5 tips for your wintergetaway
You are longing for sunshine, your head is itching under your hat and your feet want to get out of these boots? Well, pack your camper and head south – here are our 5 top winter escape recommendations.
Côte d’Azur, France
Let’s begin with the place that has been designated UNESCO World Heritage Site in July 2021 as the ” Winter Resort Town of the Riviera”: Nice. A somewhat unusual title, one might think, but it actually goes back to Nice’s tradition as the winter residence of the aristocrats and the rich who also shaped the city’s architecture.
Monaco, Cannes and Nice are still the playground of the rich and famous, yet there are people flooding the Côte d’Azur not driving their Ferraris or Lamborghinis. And they do so mainly in summertime. While you will get stuck in traffic on the street as well as on the beach over those months, in wintertime you will easily find a nice spot at the beach with a superyacht view. Since this will (hopefully) not fill your days, the French Riviera has an amazing hinterland to go hiking and biking. There is a reason why one of the biggest MTB events in Europe, Roc d’Azur, takes place here in Fréjus. And in February, Nice is already in full bloom, which is proudly exhibited in the Battle of the Flowers, La Batailles des Fleurs, the third largest carnival parade in the world.
Portugal is never not a good idea! The food, the people, the scenery, the sea. No wonder digital nomads, analogue surfers and happy retirees love to spend their winters in the Algarve. But even those who aren’t just hunting the waves, the Iberian Peninsula is just the most amazing spot. In Sintra, for example. The old Moorish city – by the way also a UNESCO World Heritage Site – is located near Lisbon and is known for its palaces. Yes, plural: the Palacio Nacional, the crazy Palacio da Pena (Portugal’s Neuschwanstein), the walls of the Castelo dos Mouros or the Quinta da Regaleira, an estate right in the historic center of Sintra. PLUS: it’s not only close to Portugal’s capital but also the beach AND the Sintra mountains that sport an amazing network of trails and singletracks built by local mountain bikers. If you are looking for a guide: the WeRide.pt team has a great reputation.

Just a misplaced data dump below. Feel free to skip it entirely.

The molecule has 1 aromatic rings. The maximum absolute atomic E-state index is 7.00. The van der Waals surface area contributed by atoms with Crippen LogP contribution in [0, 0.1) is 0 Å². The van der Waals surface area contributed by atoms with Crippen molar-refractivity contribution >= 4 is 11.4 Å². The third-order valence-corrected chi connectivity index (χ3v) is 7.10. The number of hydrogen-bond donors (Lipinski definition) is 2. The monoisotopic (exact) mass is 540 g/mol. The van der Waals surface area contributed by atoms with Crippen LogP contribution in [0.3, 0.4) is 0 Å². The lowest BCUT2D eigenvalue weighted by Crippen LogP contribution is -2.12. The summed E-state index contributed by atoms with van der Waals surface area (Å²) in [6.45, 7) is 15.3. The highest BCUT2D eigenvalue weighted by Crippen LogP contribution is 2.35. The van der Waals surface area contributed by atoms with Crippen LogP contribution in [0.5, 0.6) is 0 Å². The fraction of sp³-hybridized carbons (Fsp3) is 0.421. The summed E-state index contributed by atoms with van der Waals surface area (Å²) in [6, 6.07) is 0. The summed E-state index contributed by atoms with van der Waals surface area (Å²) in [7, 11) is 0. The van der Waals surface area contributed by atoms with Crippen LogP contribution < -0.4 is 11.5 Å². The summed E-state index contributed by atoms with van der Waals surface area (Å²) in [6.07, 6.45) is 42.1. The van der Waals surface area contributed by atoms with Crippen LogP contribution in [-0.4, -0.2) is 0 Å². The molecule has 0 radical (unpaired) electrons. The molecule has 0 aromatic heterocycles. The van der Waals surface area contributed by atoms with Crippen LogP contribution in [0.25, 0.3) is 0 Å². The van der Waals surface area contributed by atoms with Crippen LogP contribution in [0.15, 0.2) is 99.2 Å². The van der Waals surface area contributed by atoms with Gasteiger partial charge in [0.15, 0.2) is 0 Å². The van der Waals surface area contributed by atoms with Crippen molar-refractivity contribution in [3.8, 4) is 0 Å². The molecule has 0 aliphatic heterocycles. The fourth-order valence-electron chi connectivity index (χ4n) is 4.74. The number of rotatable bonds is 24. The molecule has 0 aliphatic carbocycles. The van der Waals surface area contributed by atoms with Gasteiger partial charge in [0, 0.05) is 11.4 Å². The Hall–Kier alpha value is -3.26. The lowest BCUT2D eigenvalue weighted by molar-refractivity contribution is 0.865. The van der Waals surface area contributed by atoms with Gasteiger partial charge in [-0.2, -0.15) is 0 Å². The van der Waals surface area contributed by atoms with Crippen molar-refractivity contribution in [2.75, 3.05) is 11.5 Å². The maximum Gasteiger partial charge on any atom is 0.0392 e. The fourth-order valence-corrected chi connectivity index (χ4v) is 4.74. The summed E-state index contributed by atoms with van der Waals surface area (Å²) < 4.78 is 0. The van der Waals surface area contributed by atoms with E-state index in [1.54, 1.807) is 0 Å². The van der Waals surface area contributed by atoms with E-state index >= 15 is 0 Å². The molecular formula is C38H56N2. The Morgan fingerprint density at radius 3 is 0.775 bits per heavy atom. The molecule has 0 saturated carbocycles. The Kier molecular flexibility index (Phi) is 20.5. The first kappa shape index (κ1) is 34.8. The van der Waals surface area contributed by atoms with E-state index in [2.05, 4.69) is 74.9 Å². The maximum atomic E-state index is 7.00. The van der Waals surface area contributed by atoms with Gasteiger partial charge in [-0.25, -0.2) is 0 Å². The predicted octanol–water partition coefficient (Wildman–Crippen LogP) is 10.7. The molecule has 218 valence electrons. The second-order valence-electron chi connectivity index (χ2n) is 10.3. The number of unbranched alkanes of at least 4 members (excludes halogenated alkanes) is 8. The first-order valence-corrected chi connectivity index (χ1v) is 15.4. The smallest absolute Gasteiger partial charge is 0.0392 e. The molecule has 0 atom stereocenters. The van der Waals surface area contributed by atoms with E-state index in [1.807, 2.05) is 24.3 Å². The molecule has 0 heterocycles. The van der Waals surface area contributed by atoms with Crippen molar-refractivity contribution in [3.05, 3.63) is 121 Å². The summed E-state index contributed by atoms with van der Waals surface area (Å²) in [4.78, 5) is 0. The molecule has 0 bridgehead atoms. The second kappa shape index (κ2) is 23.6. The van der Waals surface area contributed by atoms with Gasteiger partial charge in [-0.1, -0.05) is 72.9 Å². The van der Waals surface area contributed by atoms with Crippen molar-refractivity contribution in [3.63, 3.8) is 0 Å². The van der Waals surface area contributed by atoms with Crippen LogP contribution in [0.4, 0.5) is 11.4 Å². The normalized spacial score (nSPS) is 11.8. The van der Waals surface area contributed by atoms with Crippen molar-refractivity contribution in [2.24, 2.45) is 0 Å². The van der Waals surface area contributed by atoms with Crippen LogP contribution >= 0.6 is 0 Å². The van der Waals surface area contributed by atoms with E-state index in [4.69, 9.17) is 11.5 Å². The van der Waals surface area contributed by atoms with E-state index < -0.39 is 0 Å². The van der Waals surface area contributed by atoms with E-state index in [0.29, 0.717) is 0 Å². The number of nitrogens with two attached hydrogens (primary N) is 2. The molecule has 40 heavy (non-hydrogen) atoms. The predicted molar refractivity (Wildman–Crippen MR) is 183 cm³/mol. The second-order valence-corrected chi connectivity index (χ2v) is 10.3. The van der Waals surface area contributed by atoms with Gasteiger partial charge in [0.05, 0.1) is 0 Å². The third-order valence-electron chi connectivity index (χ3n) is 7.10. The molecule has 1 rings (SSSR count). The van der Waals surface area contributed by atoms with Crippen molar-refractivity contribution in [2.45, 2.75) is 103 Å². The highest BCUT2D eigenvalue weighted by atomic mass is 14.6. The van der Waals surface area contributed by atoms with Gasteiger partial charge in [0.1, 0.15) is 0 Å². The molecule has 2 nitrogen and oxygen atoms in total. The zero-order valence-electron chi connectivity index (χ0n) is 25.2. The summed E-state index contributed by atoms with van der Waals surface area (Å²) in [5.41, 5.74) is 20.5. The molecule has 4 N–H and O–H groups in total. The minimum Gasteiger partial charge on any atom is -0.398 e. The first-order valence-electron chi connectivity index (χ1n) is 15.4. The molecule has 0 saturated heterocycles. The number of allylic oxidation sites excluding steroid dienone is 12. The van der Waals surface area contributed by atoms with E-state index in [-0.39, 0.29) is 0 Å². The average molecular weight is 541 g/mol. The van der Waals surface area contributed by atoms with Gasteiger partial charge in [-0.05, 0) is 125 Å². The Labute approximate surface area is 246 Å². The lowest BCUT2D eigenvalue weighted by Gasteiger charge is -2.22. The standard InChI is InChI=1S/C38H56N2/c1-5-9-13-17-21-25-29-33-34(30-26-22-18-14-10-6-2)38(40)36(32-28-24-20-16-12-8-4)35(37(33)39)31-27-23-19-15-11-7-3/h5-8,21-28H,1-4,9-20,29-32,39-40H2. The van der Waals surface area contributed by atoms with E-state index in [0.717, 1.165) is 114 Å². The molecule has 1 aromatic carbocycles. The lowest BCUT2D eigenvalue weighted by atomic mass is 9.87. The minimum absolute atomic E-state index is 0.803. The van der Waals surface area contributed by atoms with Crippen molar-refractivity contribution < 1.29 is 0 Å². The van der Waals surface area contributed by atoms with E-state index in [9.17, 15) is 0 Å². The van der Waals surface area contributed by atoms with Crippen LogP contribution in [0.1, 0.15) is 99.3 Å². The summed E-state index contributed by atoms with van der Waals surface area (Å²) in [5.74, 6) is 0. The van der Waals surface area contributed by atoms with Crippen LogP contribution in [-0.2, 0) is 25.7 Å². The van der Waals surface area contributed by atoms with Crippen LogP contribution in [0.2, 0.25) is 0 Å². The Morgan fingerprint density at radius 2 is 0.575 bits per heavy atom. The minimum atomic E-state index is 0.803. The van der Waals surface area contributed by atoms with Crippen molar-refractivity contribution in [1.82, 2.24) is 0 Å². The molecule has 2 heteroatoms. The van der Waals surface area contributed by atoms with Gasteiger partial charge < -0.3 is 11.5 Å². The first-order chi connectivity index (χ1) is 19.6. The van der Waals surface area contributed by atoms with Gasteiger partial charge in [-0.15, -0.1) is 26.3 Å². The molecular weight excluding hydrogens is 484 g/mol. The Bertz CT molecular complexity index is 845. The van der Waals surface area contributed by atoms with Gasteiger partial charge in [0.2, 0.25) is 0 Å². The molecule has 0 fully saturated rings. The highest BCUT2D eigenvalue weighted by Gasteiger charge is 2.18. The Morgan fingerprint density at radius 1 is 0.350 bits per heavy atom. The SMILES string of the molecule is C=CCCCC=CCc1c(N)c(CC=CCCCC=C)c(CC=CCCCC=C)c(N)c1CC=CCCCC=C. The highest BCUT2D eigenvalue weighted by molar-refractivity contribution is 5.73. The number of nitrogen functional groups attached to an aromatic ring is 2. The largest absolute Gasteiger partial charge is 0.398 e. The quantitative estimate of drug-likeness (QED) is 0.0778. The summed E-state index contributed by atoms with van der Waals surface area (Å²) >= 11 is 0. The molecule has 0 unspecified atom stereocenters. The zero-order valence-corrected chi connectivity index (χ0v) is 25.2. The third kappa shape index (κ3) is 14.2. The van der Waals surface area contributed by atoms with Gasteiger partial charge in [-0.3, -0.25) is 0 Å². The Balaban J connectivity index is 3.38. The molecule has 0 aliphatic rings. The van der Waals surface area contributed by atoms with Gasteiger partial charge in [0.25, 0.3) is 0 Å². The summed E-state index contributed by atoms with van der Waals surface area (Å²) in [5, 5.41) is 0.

Switching the climbing gym for rock at the seaside? Yes, please! But where to go? Kalymnos, of course! Well, the island is definitely one of the climbing hot spots, but you don’t have to travel all the way to the island located a short distance from the Turkish coast for your rock-beach dream combo. How about the eastern side of the Peloponnese, the peninsula in southern Greece? This is where you find the village of Leonidio (not really a super-secret tip anymore) with sensational rock faces and the Aegean Sea with almost pristine beaches. There are around 2,300 routes in the 90 sectors – all levels of difficulty, all lengths and varying rock quality. There is enough material for beginners and pleasure climbers, but also for ambitious sport and multi-pitch climbers. And there is the sea breeze that is so so much better than the indoor climbing gym odor…
Vinschgau, South Tyrol
For those who love the Alps, there are some places in the midst of the mighty mountains that seem to sneak under the winter radar, especially in South Tyrol. You won’t believe it, while still the Tyrolean side of the Reschen Pass, but when you roll down into the Vinschgau Valley, it will become less wintery with the drop in altitude. The inner-alpine climate here is dry and the north-facing Sonnenberg even has what they call a “steppe vegetation”. Of course, you have to keep an eye on the weather, but there is a good chance that the temperatures here in the west of South Tyrol are super mild and that all the rain and snowfall is blocked by the flanking Ötztal Alps and the Ortler massif – so you can go biking in the sun or explore the beautiful hikes even in the winter months.
The same applies to Ticino: Switzerland’s warmest canton (located on the southern side of the Alps) is also spoiled by the climate. While Lake Maggiore on the Italian border (it is the second largest lake in Italy and the largest in southern Switzerland) is bustling and busy in summer, it is all quiet in wintertime. However, you do see quite a few road cyclists, who ride around the lake (160 km, which can be shortened to a 90km loop with the ferry) or they climb the south-facing mountain roads. Mountain biking is also possible most of the days all year round – for example on Monte Brè, Locarno’s local mountain. And what else? Well, you can explore the sensational Maggia Valley, you can sit under palm trees by the Lago and/or you can enjoy polenta in the grotti.